• The coding region of the low density lipoprotein (LDL)-receptor gene from a patient (MM) with homozygous familial hypercholesterolemia (FH) has been sequenced from six overlapping 500-base-pair amplified fragments of the cDNA from cultured skin fibroblasts. Two separate single nucleotide base changes from the normal sequence were detected. The first involved substitution of guanine for adenine in the third position of the codon for amino acid residue Cys-27 and did not affect the protein sequence. The second mutation was substitution of thymine for cytosine in the DNA for the codon for amino acid residue 664, changing the codon from CCG (proline)more » to CTG (leucine) and introducing a new site for the restriction enzyme PstI. MM is a true homozygote with two identical genes, and the mutation cosegregated with clinically diagnosed FH in his family in which first cousin marriages occurred frequently. LDL receptors in MM's skin fibroblasts bind less LDL than normal and with reduced affinity. Thus this naturally occurring single point mutation affects both intracellular transport of the protein and ligand binding and occurs in growth factor-like repeat C, a region that has not previously been found to influence LDL binding.« less
  • Familial hypercholesterolemia (FH) is a widespread human disease. FH is caused by a disturbance in the catabolism of low density lipoproteins (LDL), which results from mutations in the LDL receptor gene (LDLR). The majority of mutations in the LDLR locus is represented by large-scale reorganizations in the above gene. In this study, we describe a novel 5 kb deletion, which eliminates exons 4 to 6 in the LDLR gene. 16 refs., 2 figs., 1 tab.
  • The ligand-binding domain of the low density lipoprotein (LDL) receptor is composed of seven cysteine-rich repeats, each {approx} 40 amino acids long. Previous studies showed that if the first repeat of the ligand-binding domain (encoded by exon 2) is deleted, the receptor fails to bind an anti-LDL receptor monoclonal antibody (IgG-C7) but continues to bind LDL with high affinity. Cultured fibroblasts from a Black South African Xhosa patient (TT) with the clinical syndrome of homozygous familial hypercholesterolemia demonstrated high-affinity cell-surface binding of {sup 125}I-labeled LDL but not {sup 125}I-labeled IgG-C7. previous haplotype analysis, using 10 restriction fragment length polymorphic sites,more » suggested that the patient inherited two identical LDL receptor alleles. The polymerase chain reaction technique was used to selectively amplify exon 2 of the LDL receptor gene from this patient. Sequence analysis of the amplified fragment disclosed a deletion of six base pairs that removes two amino acids, aspartic acid and glycine, from the first cysteine-rich ligand binding repeat. The mutation creates a new Pst I restriction site that can be used to detect the deletion. The existence of this mutant allele confirms that the epitope of IgG-C7 is located in the first cysteine-rich repeat and that this repeat is not necessary for LDL binding. The mutant gene produced a normally sized 120-kilodalton LDL receptor precursor protein that matured to the 160-kilodalton form at less than one-fourth the normal rate.« less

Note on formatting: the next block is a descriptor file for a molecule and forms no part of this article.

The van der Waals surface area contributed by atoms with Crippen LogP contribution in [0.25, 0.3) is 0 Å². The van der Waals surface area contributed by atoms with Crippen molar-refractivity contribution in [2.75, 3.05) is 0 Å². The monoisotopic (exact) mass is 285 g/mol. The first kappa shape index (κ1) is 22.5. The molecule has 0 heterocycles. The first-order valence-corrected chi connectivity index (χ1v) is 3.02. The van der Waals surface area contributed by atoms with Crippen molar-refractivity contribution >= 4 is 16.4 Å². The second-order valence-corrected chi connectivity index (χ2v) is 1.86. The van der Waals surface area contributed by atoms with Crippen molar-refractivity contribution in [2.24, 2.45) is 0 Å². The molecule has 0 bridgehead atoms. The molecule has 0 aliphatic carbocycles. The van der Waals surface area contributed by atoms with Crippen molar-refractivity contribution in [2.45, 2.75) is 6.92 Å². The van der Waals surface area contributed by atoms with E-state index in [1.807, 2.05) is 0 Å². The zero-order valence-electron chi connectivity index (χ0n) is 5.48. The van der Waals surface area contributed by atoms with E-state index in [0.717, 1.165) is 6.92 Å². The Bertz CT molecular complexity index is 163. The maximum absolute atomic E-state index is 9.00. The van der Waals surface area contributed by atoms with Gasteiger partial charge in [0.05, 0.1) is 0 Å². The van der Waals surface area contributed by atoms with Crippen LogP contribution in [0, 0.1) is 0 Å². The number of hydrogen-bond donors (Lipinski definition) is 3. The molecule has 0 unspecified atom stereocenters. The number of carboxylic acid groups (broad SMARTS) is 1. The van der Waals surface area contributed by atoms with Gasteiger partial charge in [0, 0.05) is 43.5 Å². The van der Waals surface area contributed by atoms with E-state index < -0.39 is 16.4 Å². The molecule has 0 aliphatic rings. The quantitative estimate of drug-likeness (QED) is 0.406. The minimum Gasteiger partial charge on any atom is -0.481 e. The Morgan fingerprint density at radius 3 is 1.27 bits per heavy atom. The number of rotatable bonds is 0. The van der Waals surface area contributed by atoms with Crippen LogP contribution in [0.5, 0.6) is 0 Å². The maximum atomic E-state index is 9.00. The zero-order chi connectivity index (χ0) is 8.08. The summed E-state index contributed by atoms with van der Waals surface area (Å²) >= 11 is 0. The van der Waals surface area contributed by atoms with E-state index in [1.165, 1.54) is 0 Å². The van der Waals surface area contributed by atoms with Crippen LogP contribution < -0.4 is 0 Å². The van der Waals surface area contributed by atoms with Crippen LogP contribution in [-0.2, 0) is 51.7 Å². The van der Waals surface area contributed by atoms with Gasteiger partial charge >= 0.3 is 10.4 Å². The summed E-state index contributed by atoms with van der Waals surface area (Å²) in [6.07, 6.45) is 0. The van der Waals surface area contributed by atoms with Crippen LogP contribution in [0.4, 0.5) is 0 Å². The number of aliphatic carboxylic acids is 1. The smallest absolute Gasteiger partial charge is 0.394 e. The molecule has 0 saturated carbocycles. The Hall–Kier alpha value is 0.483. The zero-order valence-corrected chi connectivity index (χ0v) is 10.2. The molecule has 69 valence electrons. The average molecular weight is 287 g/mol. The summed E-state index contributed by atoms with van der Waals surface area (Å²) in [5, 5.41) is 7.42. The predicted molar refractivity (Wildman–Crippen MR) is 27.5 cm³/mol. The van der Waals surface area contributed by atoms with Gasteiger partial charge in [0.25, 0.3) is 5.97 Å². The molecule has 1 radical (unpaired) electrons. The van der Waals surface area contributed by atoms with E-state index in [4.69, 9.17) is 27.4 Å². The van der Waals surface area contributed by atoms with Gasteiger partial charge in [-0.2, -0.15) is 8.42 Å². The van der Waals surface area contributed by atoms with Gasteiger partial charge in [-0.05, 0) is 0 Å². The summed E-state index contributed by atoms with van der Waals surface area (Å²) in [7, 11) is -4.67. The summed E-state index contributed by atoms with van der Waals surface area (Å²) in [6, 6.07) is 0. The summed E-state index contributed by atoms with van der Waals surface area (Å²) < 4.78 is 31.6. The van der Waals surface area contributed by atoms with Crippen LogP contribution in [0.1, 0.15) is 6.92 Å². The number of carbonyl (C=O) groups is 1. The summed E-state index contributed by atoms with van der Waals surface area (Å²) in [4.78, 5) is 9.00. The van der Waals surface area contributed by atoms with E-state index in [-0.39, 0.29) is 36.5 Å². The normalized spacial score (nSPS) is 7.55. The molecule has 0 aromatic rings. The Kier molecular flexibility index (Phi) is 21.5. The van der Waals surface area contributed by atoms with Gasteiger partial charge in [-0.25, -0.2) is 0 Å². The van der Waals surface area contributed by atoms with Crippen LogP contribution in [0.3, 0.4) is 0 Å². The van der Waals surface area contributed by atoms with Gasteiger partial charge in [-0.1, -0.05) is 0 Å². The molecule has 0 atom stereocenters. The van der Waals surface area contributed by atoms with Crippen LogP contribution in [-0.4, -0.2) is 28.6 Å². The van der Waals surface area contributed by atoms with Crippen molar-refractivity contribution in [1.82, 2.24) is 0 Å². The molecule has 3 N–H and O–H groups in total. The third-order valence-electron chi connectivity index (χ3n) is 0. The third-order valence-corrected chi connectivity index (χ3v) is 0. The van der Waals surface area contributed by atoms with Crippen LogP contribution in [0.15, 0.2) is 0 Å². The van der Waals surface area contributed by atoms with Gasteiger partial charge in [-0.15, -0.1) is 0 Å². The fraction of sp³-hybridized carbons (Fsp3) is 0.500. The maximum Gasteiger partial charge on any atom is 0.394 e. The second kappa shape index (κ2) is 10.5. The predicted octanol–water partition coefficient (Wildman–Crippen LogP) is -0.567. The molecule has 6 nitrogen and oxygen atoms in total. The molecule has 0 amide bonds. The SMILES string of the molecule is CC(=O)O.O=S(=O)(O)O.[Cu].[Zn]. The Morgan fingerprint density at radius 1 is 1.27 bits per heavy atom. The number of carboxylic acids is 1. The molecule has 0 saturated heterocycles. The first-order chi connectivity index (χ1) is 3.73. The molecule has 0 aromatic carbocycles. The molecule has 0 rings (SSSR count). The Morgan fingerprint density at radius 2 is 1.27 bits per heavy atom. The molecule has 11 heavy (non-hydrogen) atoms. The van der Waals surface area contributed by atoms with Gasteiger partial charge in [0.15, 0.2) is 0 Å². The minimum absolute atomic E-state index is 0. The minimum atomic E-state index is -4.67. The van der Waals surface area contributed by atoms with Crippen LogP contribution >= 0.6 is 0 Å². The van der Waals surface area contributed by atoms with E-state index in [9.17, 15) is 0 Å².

• We report the detection of low-density lipoprotein (LDL) receptors by the technique of receptor blotting in fibroblasts from a patient with homozygous familial hypercholesterolemia (FHC) previously classified as ''receptor negative.'' Solubilized receptors were electrophoresed, transferred to nitrocellulose paper, treated with LDL followed by radiolabeled antibody to LDL, and visualized by autoradiography. GM 2000 FHC fibroblasts revealed LDL receptors with an apparent molecular weight of approximately 140,000, the same as in normal cells. LDL receptor activity by blotting in GM 2000 cells was greatly diminished in comparison with normal cells, but was calcium dependent. Receptor activity was also detectable by conventionalmore » monolayer binding and degradation assays. Thus, GM 2000 cells have profoundly diminished LDL receptor activity, but retain the genetic capacity to make LDL receptor material of normal molecular weight that is capable of binding LDL. Previous studies have demonstrated the presence of trace amounts of immunoreactive LDL receptor protein in fibroblasts from some receptor-negative FHC homozygotes. These studies are extended by demonstrating the ability of this material to bind LDL.« less